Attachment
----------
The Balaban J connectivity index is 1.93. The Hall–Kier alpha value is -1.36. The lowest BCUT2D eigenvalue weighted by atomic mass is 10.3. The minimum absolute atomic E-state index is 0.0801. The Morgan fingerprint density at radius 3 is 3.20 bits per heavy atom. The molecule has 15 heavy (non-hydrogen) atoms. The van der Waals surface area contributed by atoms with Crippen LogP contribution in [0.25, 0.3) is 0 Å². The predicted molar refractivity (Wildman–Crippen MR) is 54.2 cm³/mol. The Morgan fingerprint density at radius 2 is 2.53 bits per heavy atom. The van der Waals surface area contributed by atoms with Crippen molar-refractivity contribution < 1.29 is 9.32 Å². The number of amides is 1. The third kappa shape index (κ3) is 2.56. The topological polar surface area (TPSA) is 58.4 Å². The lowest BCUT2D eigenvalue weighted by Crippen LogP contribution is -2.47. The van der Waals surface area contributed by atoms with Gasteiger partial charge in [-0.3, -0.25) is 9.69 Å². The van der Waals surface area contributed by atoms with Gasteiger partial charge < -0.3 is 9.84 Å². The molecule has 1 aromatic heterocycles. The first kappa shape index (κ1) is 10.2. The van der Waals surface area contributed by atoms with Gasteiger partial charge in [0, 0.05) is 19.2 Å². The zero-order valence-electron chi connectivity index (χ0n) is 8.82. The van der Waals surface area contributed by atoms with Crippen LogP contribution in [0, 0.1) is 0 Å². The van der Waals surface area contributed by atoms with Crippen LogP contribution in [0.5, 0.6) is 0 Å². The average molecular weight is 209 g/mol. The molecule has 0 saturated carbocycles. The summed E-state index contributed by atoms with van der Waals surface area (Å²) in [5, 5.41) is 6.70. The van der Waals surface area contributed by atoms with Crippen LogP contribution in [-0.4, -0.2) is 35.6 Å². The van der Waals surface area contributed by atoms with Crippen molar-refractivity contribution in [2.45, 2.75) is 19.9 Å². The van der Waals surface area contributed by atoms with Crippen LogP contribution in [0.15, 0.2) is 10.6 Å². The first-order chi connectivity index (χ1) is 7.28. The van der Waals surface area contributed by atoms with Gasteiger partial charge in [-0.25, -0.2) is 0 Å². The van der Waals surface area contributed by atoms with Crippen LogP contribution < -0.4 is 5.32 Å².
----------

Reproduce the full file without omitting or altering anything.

The Balaban J connectivity index is 1.93. The Hall–Kier alpha value is -1.36. The lowest BCUT2D eigenvalue weighted by atomic mass is 10.3. The minimum absolute atomic E-state index is 0.0801. The Morgan fingerprint density at radius 3 is 3.20 bits per heavy atom. The molecule has 15 heavy (non-hydrogen) atoms. The van der Waals surface area contributed by atoms with Crippen LogP contribution in [0.25, 0.3) is 0 Å². The predicted molar refractivity (Wildman–Crippen MR) is 54.2 cm³/mol. The Morgan fingerprint density at radius 2 is 2.53 bits per heavy atom. The van der Waals surface area contributed by atoms with Crippen molar-refractivity contribution < 1.29 is 9.32 Å². The number of amides is 1. The third kappa shape index (κ3) is 2.56. The topological polar surface area (TPSA) is 58.4 Å². The lowest BCUT2D eigenvalue weighted by Crippen LogP contribution is -2.47. The van der Waals surface area contributed by atoms with Gasteiger partial charge in [-0.3, -0.25) is 9.69 Å². The van der Waals surface area contributed by atoms with Gasteiger partial charge < -0.3 is 9.84 Å². The molecule has 1 aromatic heterocycles. The first kappa shape index (κ1) is 10.2. The van der Waals surface area contributed by atoms with Gasteiger partial charge in [0, 0.05) is 19.2 Å². The zero-order valence-electron chi connectivity index (χ0n) is 8.82. The van der Waals surface area contributed by atoms with Crippen LogP contribution in [0, 0.1) is 0 Å². The van der Waals surface area contributed by atoms with Crippen LogP contribution in [0.5, 0.6) is 0 Å². The average molecular weight is 209 g/mol. The molecule has 0 saturated carbocycles. The summed E-state index contributed by atoms with van der Waals surface area (Å²) in [5, 5.41) is 6.70. The van der Waals surface area contributed by atoms with Crippen LogP contribution in [-0.4, -0.2) is 35.6 Å². The van der Waals surface area contributed by atoms with Crippen molar-refractivity contribution in [2.45, 2.75) is 19.9 Å². The van der Waals surface area contributed by atoms with Crippen LogP contribution in [0.15, 0.2) is 10.6 Å². The first-order chi connectivity index (χ1) is 7.28. The van der Waals surface area contributed by atoms with Gasteiger partial charge in [-0.25, -0.2) is 0 Å². The van der Waals surface area contributed by atoms with Crippen LogP contribution < -0.4 is 5.32 Å².